5 Boring Subjects Translated Into Clickbait Headlines


We’ve all become savvy to the tropes and tricks of clickbait headlines, but that doesn’t stop us from clicking on them. Can’t we harness the power of clickbait to funnel interest toward loftier subjects? As it turns out, the conventions of clickbait can be applied to even the most highbrow topics. Here are five edifying areas that have been given the clickbait treatment.

1. Dissertations

Think nobody cares about your dissertation? Submit it to the Clickbait Dissertations Tumblr and just watch what happens!

You NEED to See This Hot Model (NSFW) of Ethnic Politics and Foreign Policy.

(Actual title: Supporting secession or maintaining boundaries: The international consequences of ethnic politics.)

Meet the Bad-ass Bards who Changed the Way You Experience the Written Word.

(Actual title: Anthologizing Modernism: New Verse Anthologies, 1913-53.)

All of Your Brain Cells Have the Same DNA, Right? Here are 10 Reasons Why You’re So Wrong.

(Actual title: Chromosomal aneuploidy in the developing mammalian cortex.)

2. Supreme Court Business

You will literally not be able to stop yourself from clicking when you see what Twitter account @ClickbaitSCOTUS is up to.

3. Music History

Classical Minnesota Public Radio applied the clickbait formula to a bunch of its stories, and you won’t believe what happened next! (You clicked on them, and still felt good about yourself.) Here’s a selection:

When His Musicians Needed Some Time Off for Lovin’, This Composer Wrote a Piece That Made Sure They Got It.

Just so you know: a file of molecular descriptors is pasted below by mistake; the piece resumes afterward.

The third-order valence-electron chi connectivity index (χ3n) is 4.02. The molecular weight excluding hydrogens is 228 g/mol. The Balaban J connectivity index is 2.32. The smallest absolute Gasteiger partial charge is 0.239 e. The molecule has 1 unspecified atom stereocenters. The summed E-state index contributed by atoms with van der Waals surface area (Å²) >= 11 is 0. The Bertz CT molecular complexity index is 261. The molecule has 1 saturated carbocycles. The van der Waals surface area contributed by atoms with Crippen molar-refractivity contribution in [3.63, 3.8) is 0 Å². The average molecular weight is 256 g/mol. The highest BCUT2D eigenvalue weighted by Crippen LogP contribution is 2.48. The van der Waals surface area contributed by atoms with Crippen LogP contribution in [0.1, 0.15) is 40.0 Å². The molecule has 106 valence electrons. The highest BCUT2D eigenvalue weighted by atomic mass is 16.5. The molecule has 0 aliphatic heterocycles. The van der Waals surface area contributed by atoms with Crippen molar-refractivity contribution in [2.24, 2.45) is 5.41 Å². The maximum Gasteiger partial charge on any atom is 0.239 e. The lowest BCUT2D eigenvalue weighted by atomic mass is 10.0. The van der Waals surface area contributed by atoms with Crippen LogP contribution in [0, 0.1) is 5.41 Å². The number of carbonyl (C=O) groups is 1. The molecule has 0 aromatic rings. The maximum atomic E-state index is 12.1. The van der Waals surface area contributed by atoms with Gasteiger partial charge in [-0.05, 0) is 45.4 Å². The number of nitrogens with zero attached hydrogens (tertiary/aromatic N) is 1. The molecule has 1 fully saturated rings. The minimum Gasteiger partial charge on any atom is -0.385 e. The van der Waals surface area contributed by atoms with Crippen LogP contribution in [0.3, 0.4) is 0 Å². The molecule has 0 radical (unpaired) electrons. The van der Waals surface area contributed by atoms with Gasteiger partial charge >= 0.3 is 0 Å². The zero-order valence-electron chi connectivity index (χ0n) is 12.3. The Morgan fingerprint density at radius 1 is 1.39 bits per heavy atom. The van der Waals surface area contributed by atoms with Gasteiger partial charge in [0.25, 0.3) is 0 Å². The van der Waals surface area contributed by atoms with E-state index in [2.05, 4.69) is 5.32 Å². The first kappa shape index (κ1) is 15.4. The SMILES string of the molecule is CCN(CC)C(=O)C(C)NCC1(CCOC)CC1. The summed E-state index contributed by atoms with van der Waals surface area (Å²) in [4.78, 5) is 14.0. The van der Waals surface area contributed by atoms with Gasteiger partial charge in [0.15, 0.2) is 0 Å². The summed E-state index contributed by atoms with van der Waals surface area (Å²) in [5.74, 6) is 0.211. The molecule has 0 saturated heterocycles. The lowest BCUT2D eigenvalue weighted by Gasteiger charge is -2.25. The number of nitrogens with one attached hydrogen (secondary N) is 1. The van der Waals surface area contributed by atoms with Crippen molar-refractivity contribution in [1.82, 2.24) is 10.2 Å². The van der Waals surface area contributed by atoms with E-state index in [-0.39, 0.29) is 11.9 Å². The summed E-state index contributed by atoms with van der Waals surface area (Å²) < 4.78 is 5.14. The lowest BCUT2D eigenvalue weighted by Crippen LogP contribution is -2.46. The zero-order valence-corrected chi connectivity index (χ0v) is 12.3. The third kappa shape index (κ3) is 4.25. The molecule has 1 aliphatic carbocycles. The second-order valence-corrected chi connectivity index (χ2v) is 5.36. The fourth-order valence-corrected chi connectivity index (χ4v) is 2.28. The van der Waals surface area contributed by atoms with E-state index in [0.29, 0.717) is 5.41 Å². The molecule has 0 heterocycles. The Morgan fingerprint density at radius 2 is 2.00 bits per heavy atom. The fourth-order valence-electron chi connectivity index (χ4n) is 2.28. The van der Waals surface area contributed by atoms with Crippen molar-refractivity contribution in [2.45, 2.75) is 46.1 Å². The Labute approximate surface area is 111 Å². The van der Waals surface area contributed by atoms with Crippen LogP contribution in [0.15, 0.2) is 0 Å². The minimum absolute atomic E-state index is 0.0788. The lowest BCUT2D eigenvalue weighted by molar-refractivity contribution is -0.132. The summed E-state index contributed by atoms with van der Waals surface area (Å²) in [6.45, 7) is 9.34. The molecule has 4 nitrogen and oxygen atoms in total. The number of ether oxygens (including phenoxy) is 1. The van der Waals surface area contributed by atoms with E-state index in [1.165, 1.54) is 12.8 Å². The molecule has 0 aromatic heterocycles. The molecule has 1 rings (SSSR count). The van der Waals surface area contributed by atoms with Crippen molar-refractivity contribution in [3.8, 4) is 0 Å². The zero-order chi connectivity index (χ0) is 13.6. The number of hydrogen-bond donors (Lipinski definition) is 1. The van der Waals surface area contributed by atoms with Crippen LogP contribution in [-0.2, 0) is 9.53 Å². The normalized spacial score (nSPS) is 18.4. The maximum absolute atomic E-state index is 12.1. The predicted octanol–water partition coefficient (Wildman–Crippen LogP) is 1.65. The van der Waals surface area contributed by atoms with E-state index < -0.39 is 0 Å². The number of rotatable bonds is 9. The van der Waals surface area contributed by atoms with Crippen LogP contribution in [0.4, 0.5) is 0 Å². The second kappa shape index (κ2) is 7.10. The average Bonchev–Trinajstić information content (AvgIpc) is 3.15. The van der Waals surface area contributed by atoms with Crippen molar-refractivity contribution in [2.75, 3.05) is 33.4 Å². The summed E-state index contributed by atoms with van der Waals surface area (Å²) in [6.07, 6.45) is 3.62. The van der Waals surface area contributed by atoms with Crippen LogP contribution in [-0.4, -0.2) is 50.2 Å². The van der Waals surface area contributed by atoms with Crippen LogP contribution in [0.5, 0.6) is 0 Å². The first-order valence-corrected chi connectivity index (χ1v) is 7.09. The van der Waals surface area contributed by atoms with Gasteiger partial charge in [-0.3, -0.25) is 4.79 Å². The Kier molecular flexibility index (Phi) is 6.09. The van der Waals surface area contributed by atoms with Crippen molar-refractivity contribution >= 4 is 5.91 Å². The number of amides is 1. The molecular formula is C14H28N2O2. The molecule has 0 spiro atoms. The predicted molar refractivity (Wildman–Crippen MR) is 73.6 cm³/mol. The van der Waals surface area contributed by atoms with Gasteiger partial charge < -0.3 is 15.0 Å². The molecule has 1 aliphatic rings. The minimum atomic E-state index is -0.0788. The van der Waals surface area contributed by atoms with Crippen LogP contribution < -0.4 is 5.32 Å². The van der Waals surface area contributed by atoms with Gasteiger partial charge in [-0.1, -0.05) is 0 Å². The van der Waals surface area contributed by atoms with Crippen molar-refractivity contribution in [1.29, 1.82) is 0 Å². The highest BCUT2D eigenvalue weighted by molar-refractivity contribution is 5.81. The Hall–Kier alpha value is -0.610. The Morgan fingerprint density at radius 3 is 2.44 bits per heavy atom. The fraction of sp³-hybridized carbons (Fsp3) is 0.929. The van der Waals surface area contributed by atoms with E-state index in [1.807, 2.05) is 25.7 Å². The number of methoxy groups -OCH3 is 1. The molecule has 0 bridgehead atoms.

Was This Famous Mass of Death Really Meant for a Fun Family Singalong?

What Did This Guy Do When He Heard Schubert’s “Unfinished” Symphony? He Finished It.

4. History

The history of the 20th century in clickbait headlines? This xkcd comic made me laugh, until it made me cringe, because I realized it would totally happen this way today.

(1920) 17 things that will be outlawed now that women can vote

(1957) 12 nip slips potentially visible to Sputnik

(1968) This year's assassinations ranked from most to least tragic

5. Literature

Whoa! Check out what The Millions did to these classic book titles!

Watch This Kid Burst Into Tears When He’s Refused Some More Porridge
(Oliver Twist)

You Thought Millenials Were Bad? Watch These British Kids Totally Nail Chaos Theory
(Lord of the Flies)

We Thought We Could Beat On Against The Current Without Being Borne Back Ceaselessly Into The Past. Boy, Were We Wrong.
(The Great Gatsby)

How to Say Merry Christmas in 26 Different Languages

“Merry Christmas” is a special greeting in English, since it’s the only occasion we say “merry” instead of “happy.” How do other languages spread yuletide cheer? Ampersand Travel asked people all over the world to send in videos of themselves wishing people a “Merry Christmas” in their own language, and while the audio quality is not first-rate, it’s a fun holiday-themed language lesson.

Feel free to surprise your friends and family this year with your new repertoire of foreign-language greetings.

How Often Is 'Once in a Blue Moon'? Let Neil deGrasse Tyson Explain

From “lit” to “I can’t even,” lots of colloquialisms make no sense. But not all confusing phrases stem from Millennial mouths. Take, for example, “once in a blue moon”—an expression you’ve likely heard uttered by teachers, parents, newscasters, and even scientists. This term is often used to describe a rare phenomenon—but why?

Even StarTalk Radio host Neil deGrasse Tyson doesn’t know for sure. “I have no idea why a blue moon is called a blue moon,” he tells Mashable. “There is nothing blue about it at all.”

A blue moon is the second full moon to appear in a single calendar month. Astronomy dictates that two full moons can technically occur in one month, so long as the first moon rises early in the month and the second appears around the 30th or 31st. This type of phenomenon occurs every couple years or so. So taken literally, “Once in a blue moon” must mean "every few years"—even if the term itself is often used to describe something that’s even more rare.

[h/t Mashable]


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